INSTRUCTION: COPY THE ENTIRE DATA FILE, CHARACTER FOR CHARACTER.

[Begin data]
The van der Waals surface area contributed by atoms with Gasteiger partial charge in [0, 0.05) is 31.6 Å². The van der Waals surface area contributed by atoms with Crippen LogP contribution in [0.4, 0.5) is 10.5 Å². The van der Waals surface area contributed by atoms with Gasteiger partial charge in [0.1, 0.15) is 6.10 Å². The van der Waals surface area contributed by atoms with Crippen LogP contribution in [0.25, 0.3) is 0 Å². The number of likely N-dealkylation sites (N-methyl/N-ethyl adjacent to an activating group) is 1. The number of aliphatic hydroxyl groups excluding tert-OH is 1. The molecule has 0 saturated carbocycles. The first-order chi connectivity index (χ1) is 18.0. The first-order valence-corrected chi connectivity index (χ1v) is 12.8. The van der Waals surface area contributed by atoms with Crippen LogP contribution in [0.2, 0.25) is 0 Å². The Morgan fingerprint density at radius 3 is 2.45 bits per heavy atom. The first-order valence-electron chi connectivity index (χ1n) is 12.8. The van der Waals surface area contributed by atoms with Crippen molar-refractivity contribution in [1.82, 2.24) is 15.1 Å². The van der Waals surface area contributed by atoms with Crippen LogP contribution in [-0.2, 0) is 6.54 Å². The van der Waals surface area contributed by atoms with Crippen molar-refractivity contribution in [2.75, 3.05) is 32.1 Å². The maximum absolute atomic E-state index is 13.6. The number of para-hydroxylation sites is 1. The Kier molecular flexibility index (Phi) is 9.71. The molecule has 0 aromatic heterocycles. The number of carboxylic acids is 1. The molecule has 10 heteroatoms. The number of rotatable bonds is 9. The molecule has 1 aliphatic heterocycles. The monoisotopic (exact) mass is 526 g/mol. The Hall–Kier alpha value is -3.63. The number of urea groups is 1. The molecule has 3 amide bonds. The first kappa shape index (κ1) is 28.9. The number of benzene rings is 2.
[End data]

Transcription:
The van der Waals surface area contributed by atoms with Gasteiger partial charge in [0, 0.05) is 31.6 Å². The van der Waals surface area contributed by atoms with Crippen LogP contribution in [0.4, 0.5) is 10.5 Å². The van der Waals surface area contributed by atoms with Gasteiger partial charge in [0.1, 0.15) is 6.10 Å². The van der Waals surface area contributed by atoms with Crippen LogP contribution in [0.25, 0.3) is 0 Å². The number of likely N-dealkylation sites (N-methyl/N-ethyl adjacent to an activating group) is 1. The number of aliphatic hydroxyl groups excluding tert-OH is 1. The molecule has 0 saturated carbocycles. The first-order chi connectivity index (χ1) is 18.0. The first-order valence-corrected chi connectivity index (χ1v) is 12.8. The van der Waals surface area contributed by atoms with Crippen LogP contribution in [0.2, 0.25) is 0 Å². The Morgan fingerprint density at radius 3 is 2.45 bits per heavy atom. The first-order valence-electron chi connectivity index (χ1n) is 12.8. The van der Waals surface area contributed by atoms with Crippen molar-refractivity contribution in [1.82, 2.24) is 15.1 Å². The van der Waals surface area contributed by atoms with Crippen LogP contribution in [-0.2, 0) is 6.54 Å². The van der Waals surface area contributed by atoms with Crippen molar-refractivity contribution in [2.75, 3.05) is 32.1 Å². The maximum absolute atomic E-state index is 13.6. The number of para-hydroxylation sites is 1. The Kier molecular flexibility index (Phi) is 9.71. The molecule has 0 aromatic heterocycles. The number of carboxylic acids is 1. The molecule has 10 heteroatoms. The number of rotatable bonds is 9. The molecule has 1 aliphatic heterocycles. The monoisotopic (exact) mass is 526 g/mol. The Hall–Kier alpha value is -3.63. The number of urea groups is 1. The molecule has 3 amide bonds. The first kappa shape index (κ1) is 28.9. The number of benzene rings is 2.